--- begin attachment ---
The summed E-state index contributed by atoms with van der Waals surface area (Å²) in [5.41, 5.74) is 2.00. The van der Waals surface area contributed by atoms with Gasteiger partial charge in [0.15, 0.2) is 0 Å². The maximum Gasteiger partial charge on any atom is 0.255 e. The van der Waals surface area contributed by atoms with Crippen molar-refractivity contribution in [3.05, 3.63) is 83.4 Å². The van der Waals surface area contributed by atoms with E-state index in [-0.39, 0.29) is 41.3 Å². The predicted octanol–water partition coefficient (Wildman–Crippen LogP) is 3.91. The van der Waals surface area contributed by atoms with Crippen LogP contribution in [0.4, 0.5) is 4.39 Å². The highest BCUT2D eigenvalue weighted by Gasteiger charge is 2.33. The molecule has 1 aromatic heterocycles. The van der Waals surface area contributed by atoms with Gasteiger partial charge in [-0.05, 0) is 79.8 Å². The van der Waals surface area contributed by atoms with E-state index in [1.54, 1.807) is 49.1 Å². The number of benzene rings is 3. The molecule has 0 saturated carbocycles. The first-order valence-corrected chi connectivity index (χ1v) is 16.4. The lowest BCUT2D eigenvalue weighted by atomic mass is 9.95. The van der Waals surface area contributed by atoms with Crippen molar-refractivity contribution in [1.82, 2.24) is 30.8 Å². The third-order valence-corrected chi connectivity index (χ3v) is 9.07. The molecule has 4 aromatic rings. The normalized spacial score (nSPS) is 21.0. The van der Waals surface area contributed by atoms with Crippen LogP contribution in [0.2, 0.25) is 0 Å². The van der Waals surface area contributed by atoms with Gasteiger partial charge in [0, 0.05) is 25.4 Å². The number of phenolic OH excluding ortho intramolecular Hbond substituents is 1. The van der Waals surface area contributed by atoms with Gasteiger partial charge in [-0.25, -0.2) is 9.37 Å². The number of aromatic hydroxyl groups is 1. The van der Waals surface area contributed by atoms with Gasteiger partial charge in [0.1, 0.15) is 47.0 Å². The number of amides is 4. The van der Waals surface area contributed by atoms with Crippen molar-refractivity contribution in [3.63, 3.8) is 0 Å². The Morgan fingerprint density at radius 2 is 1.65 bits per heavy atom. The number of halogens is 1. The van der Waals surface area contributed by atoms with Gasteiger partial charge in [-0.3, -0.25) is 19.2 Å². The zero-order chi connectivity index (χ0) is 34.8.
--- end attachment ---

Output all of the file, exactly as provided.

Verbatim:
The summed E-state index contributed by atoms with van der Waals surface area (Å²) in [5.41, 5.74) is 2.00. The van der Waals surface area contributed by atoms with Gasteiger partial charge in [0.15, 0.2) is 0 Å². The maximum Gasteiger partial charge on any atom is 0.255 e. The van der Waals surface area contributed by atoms with Crippen molar-refractivity contribution in [3.05, 3.63) is 83.4 Å². The van der Waals surface area contributed by atoms with E-state index in [-0.39, 0.29) is 41.3 Å². The predicted octanol–water partition coefficient (Wildman–Crippen LogP) is 3.91. The van der Waals surface area contributed by atoms with Crippen LogP contribution in [0.4, 0.5) is 4.39 Å². The highest BCUT2D eigenvalue weighted by Gasteiger charge is 2.33. The molecule has 1 aromatic heterocycles. The van der Waals surface area contributed by atoms with Gasteiger partial charge in [-0.05, 0) is 79.8 Å². The van der Waals surface area contributed by atoms with E-state index in [1.54, 1.807) is 49.1 Å². The number of benzene rings is 3. The molecule has 0 saturated carbocycles. The first-order valence-corrected chi connectivity index (χ1v) is 16.4. The lowest BCUT2D eigenvalue weighted by atomic mass is 9.95. The van der Waals surface area contributed by atoms with Crippen molar-refractivity contribution in [1.82, 2.24) is 30.8 Å². The third-order valence-corrected chi connectivity index (χ3v) is 9.07. The molecule has 4 aromatic rings. The normalized spacial score (nSPS) is 21.0. The van der Waals surface area contributed by atoms with Crippen LogP contribution in [0.2, 0.25) is 0 Å². The van der Waals surface area contributed by atoms with Gasteiger partial charge in [0, 0.05) is 25.4 Å². The number of phenolic OH excluding ortho intramolecular Hbond substituents is 1. The van der Waals surface area contributed by atoms with Gasteiger partial charge in [-0.25, -0.2) is 9.37 Å². The number of aromatic hydroxyl groups is 1. The van der Waals surface area contributed by atoms with Gasteiger partial charge in [0.1, 0.15) is 47.0 Å². The number of amides is 4. The van der Waals surface area contributed by atoms with Crippen molar-refractivity contribution in [3.63, 3.8) is 0 Å². The Morgan fingerprint density at radius 2 is 1.65 bits per heavy atom. The number of halogens is 1. The van der Waals surface area contributed by atoms with Gasteiger partial charge in [-0.3, -0.25) is 19.2 Å². The zero-order chi connectivity index (χ0) is 34.8.